'Doctor Who':There's A Massive Continuity Problem In 'Orphan 55'
Politics should be the least of fans worries.
After thrilling two-part opener 'Spyfall', which saw The Master return, 'The Fam' playing spy, and The Doctor team up with historical figures Ada Lovelace and Noor Inayat Khan, Doctor Who got back to more business as usual in 'Orphan 55'.
Unfortunately, the episode wasn't the greatest. Like quite a few other Chibnall-era episodes, the writing was sub-par, and many fans found the climate change message to be a little on the nose.
However, one of the biggest issues with 'Orphan 55' was a glaring continuity error, ignoring an important part of The Doctor's physiology.
'Oh no, The Doctor's nearly out of Oxygen!'.. Hang on a second..
For a large portion of the episode, after leaving the relative safety of the Tranquility dome to search for Benni, the characters are left relying on oxygen tanks to survive.
For the most part, everyone manages to conserve their oxygen long enough to make it back to the dome. The Doctor, according to Kane, talks too much, burning through her oxygen faster than the others. At one point, The Doctor's tank runs dangerously low. She cannot talk to her companions, and we see her begin struggling to breathe. Thankfully, she manages to refill her tank when she realises the Dregs breathe out Oxygen, and makes it back to the dome with the others.
But.. Running out of Oxygen should not have been an issue for The Doctor at all. Why?
The Respiratory Bypass System
Due to possessing a binary vascular system (two hearts), The Doctor, and all Gallifreyans, have access to a respiratory bypass system. This ability allows them to survive without breathing for much longer than a regular human being could.
This isn't a Classic Who Easter Egg, like Matt Smith's 'The Snowmen' actually acting as a prequel to Patrick Troughton classic 'The Web Of Fear', the return of the Tardis's Hostile Action Displacement System (HADS) in 'Cold War', or the appearance of Alpha Centauri in 'The Empress Of Mars'. The Doctor has used the ability on numerous occasions throughout both Classic and NuWho.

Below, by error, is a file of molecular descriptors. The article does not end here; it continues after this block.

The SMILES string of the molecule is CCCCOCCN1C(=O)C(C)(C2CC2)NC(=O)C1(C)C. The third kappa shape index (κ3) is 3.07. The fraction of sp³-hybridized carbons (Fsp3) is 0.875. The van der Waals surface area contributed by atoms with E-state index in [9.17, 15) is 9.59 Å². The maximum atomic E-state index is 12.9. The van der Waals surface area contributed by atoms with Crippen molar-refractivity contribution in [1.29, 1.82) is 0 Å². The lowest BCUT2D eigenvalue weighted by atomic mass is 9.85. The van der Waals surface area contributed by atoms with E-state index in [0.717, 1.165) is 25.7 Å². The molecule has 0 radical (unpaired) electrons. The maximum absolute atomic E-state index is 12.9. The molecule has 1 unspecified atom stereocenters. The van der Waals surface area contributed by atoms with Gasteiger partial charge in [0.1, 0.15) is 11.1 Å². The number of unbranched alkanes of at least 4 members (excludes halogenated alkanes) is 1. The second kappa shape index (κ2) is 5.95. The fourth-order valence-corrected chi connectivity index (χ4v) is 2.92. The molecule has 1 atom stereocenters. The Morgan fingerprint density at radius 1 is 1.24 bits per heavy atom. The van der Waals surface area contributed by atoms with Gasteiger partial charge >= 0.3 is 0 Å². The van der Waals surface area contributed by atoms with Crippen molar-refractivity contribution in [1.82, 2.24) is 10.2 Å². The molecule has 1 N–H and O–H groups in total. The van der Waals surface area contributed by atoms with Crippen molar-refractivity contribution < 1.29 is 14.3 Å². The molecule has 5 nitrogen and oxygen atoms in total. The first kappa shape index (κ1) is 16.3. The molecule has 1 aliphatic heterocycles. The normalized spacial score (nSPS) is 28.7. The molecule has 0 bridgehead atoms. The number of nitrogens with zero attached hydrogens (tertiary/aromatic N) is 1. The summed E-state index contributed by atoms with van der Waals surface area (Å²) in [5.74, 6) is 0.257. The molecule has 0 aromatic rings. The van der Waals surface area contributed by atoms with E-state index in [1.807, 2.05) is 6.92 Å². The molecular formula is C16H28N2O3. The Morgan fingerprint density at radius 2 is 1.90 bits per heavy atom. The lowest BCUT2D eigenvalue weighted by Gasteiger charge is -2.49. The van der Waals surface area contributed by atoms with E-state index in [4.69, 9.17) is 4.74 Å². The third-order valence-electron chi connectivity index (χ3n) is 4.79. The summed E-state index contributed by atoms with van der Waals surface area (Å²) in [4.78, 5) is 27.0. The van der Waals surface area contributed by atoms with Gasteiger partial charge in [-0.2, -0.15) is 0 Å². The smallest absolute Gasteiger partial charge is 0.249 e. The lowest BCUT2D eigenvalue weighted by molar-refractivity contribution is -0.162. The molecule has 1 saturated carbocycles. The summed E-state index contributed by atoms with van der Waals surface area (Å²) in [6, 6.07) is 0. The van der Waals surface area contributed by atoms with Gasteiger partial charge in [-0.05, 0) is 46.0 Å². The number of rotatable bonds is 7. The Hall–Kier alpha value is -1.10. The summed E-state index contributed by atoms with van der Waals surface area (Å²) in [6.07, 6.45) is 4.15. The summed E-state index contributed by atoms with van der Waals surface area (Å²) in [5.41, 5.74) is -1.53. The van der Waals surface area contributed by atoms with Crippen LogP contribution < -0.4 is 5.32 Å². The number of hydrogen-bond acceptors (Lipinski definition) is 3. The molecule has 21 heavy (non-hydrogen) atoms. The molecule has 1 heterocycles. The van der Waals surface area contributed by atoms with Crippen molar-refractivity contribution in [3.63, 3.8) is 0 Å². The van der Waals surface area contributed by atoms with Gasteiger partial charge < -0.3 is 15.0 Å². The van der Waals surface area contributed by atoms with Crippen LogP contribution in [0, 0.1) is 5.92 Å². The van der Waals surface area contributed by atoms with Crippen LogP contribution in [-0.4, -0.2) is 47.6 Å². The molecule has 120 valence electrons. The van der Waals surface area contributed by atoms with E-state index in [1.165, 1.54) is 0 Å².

In Classic Who, notable occasions in which The Doctor has made use of the respiratory bypass system include the Third Doctor using it to avoid being strangled by the Nestene Consciousness in 'Spearhead From Space', The Fifth Doctor obtaining an ingredient for the Spectrox Toxaemia antidote from an airless cave in 'The Caves Of Androzani', and The Sixth Doctor using it to avoid breathing in vorum gas in 'The Two Doctors'.
The ability has also come in handy multiple times in NuWho. The Tenth Doctor uses it to carry Martha Jones to safety after the oxygen supply inside Royal Hope Hospital runs out during 'Smith And Jones', and The Eleventh Doctor briefly uses it while fleeing the Two Streams facility in 'The Girl Who Waited'. The most recent use of the respiratory bypass was in the series 10 episode 'Oxygen'.
Having given up his helmet to save Bill, the respiratory bypass system allows The Twelfth Doctor to survive exposure to the vacuum of space with the only consequence being damage to his eyes.
Other characters with Gallifreyan biology have also made use of the bypass. Romana uses it to survive a gas leak in the Tardis in 'The Horns of Nimon'.
In the audio story 'I Went To A Marvellous Party', River Song uses her respiratory bypass system to keep from passing out when all the oxygen is sucked from the room she is trapped in.
So, it's safe to say that the respiratory bypass system is a well-established feature of Gallifreyan physiology.
The Writers need to do better.
The Doctor and most of the other members of the failed Benni rescue mission return to the dome almost immediately after her oxygen runs out, at which point they no longer need extra oxygen. The Doctor running out shouldn't have been an issue at all. Using the long-established canon of the Gallifreyan respiratory bypass system, she would have been absolutely fine for the few minutes between her oxygen running out and returning to the dome.
Doctor Who scripts are reviewed multiple times before they go into production. The fact that absolutely no one on the show's writing staff picked up this oversight regarding one of The Doctor's biggest physiological differences is a big problem.
Chris Chibnall needs to enlist writers who know the show's lore to ensure nothing like this happens again. Otherwise, Doctor Who could run into trouble.